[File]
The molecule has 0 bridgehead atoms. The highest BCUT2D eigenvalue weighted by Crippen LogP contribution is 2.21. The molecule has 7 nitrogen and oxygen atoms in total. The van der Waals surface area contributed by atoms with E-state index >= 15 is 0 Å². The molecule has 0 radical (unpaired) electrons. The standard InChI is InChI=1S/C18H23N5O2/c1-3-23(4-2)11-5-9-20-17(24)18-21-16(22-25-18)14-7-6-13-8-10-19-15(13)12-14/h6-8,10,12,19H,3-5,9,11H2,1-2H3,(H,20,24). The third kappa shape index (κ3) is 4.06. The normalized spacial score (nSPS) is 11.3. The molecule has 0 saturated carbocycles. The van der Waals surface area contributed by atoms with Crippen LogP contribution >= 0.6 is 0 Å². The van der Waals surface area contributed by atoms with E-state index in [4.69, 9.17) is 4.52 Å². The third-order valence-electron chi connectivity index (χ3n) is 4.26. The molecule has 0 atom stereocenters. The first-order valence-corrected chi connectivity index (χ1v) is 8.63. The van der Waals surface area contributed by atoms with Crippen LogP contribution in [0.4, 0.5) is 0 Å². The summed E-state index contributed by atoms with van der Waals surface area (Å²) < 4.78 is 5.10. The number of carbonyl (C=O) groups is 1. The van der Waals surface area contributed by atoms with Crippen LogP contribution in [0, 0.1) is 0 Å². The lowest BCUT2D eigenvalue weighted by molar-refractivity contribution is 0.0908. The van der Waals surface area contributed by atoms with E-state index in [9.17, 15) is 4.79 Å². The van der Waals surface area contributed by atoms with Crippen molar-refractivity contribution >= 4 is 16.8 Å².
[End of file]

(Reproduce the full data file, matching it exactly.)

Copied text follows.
The molecule has 0 bridgehead atoms. The highest BCUT2D eigenvalue weighted by Crippen LogP contribution is 2.21. The molecule has 7 nitrogen and oxygen atoms in total. The van der Waals surface area contributed by atoms with E-state index >= 15 is 0 Å². The molecule has 0 radical (unpaired) electrons. The standard InChI is InChI=1S/C18H23N5O2/c1-3-23(4-2)11-5-9-20-17(24)18-21-16(22-25-18)14-7-6-13-8-10-19-15(13)12-14/h6-8,10,12,19H,3-5,9,11H2,1-2H3,(H,20,24). The third kappa shape index (κ3) is 4.06. The normalized spacial score (nSPS) is 11.3. The molecule has 0 saturated carbocycles. The van der Waals surface area contributed by atoms with Crippen LogP contribution >= 0.6 is 0 Å². The van der Waals surface area contributed by atoms with E-state index in [4.69, 9.17) is 4.52 Å². The third-order valence-electron chi connectivity index (χ3n) is 4.26. The molecule has 0 atom stereocenters. The first-order valence-corrected chi connectivity index (χ1v) is 8.63. The van der Waals surface area contributed by atoms with Crippen LogP contribution in [0.4, 0.5) is 0 Å². The summed E-state index contributed by atoms with van der Waals surface area (Å²) < 4.78 is 5.10. The number of carbonyl (C=O) groups is 1. The van der Waals surface area contributed by atoms with Crippen LogP contribution in [0, 0.1) is 0 Å². The lowest BCUT2D eigenvalue weighted by molar-refractivity contribution is 0.0908. The van der Waals surface area contributed by atoms with E-state index in [9.17, 15) is 4.79 Å². The van der Waals surface area contributed by atoms with Crippen molar-refractivity contribution >= 4 is 16.8 Å².